Survey of anal sphincter dysfunction using anal manometry in patients with fecal incontinence: a possible guide to therapy.

Mandaliya R, DiMarino AJ, Moleski S, Rattan S, Cohen S - Ann Gastroenterol (2015 Oct-Dec)

Distribution of patients having normal and abnormal manometryNote that 21% of the patients did not have any sphincter or sensory dysfunction
© Copyright Policy - open-access
Related In: Results  -  Collection

License
Show All Figures
getmorefigures.php?uid=PMC4585394&req=5

Figure 1: Distribution of patients having normal and abnormal manometryNote that 21% of the patients did not have any sphincter or sensory dysfunction
Mentions: The mean age of the patients was 63 years (range 13-89 years); females 81.5% (132/162) compared to males 18.5% (30/162). 74% (119/162) of the patients had sphincter dysfunction on manometric study, 17% (27/162) patients had impaired rectal sensation while 21% of the patients revealed no abnormality (Fig. 1). Abnormal manometry with sphincter dysfunction was further characterized based on the type of sphincter dysfunction present. Of 119 patients with sphincter dysfunction on manometry, only 15% (18) of the patients had isolated EAS dysfunction, while 40% (48) of the patients had isolated IAS dysfunction. 45% (53/119) of the patients had combined internal and external anal sphincter dysfunction (Fig. 2). Considering the overall involvement, EAS was involved in 44% of the total patients while IAS was involved in 62% patients.

Bottom Line: Internal anal sphincter dysfunction was present in 62% patients vs. external anal sphincter dysfunction present in 44% patients. 80% females had abnormal manometry vs. 44% in males (P<0.0001).Internal anal sphincter dysfunction was present in 68% females vs. 37% in males (P=0.0026).Future studies using pharmacological agents to increase internal anal sphincter tone may be of clinical importance.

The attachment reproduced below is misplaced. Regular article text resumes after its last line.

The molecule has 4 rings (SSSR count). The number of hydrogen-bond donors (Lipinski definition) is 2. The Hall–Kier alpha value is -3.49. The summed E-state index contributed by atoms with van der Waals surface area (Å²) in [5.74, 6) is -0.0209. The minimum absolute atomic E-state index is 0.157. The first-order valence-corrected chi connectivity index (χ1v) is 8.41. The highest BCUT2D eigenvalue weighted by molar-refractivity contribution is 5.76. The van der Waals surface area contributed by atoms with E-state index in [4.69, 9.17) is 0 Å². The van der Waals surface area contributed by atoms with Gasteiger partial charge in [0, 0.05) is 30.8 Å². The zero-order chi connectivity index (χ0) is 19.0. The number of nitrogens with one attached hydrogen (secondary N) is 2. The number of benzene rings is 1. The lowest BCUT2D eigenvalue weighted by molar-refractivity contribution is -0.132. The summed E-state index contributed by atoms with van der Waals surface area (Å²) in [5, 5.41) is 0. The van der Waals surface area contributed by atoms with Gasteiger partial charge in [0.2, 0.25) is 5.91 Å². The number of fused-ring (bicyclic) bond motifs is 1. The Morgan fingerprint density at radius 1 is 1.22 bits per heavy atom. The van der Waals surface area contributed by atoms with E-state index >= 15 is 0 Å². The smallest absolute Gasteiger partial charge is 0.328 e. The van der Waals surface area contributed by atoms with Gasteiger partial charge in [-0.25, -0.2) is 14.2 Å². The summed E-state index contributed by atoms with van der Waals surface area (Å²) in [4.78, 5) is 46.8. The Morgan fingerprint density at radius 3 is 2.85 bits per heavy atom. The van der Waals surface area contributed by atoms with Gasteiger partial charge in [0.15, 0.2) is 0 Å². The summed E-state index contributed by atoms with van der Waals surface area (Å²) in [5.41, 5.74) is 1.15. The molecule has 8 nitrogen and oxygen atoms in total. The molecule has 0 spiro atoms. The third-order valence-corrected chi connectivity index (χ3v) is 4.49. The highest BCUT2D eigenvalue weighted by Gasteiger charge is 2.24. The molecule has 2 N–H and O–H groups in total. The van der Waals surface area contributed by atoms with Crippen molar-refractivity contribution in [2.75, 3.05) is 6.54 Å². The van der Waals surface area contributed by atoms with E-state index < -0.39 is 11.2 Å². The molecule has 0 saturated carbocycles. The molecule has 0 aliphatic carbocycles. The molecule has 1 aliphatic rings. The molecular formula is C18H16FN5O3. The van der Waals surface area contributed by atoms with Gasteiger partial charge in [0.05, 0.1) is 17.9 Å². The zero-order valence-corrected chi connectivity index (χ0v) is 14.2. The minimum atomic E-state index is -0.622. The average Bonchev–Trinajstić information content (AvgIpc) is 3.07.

View Article: PubMed Central - PubMed

Affiliation: Division of Internal Medicine, Abington Memorial Hospital (Rohan Mandaliya), PA, USA.

ABSTRACT

Background: Despite the surge of new medical and surgical approaches to treat fecal incontinence, the types of sphincter abnormalities in patients with incontinence have not been well characterized. We aimed to categorize anal sphincter dysfunction using anorectal manometry in patients with fecal incontinence as a potential guide for improved treatment.

Methods: A retrospective review of 162 consecutive patients with fecal incontinence referred for anorectal manometry was performed. Resting anal pressure and maximal squeeze pressure were considered as measures of internal anal sphincter and external anal sphincter function respectively.

Results: Mean age of the patients was 63 years (13-89); females (81.5%) and males (18.5%). 74% of the patients had sphincter dysfunction on anorectal manometry. Internal anal sphincter dysfunction was present in 62% patients vs. external anal sphincter dysfunction present in 44% patients. 80% females had abnormal manometry vs. 44% in males (P<0.0001). Internal anal sphincter dysfunction was present in 68% females vs. 37% in males (P=0.0026).

Conclusions: Overall, abnormal anorectal manometry studies revealed that internal anal sphincter dysfunction is the most common finding, alone or in combination with external anal sphincter dysfunction. We suggest that anorectal manometry may be important to delineate anal sphincter function prior to using newer therapeutic mechanical devices. Future studies using pharmacological agents to increase internal anal sphincter tone may be of clinical importance. Finally, the classification of fecal incontinence based on the type of sphincter dysfunction may be an improved guide in the selection of newer agents in treating fecal incontinence.

No MeSH data available.


Related in: MedlinePlus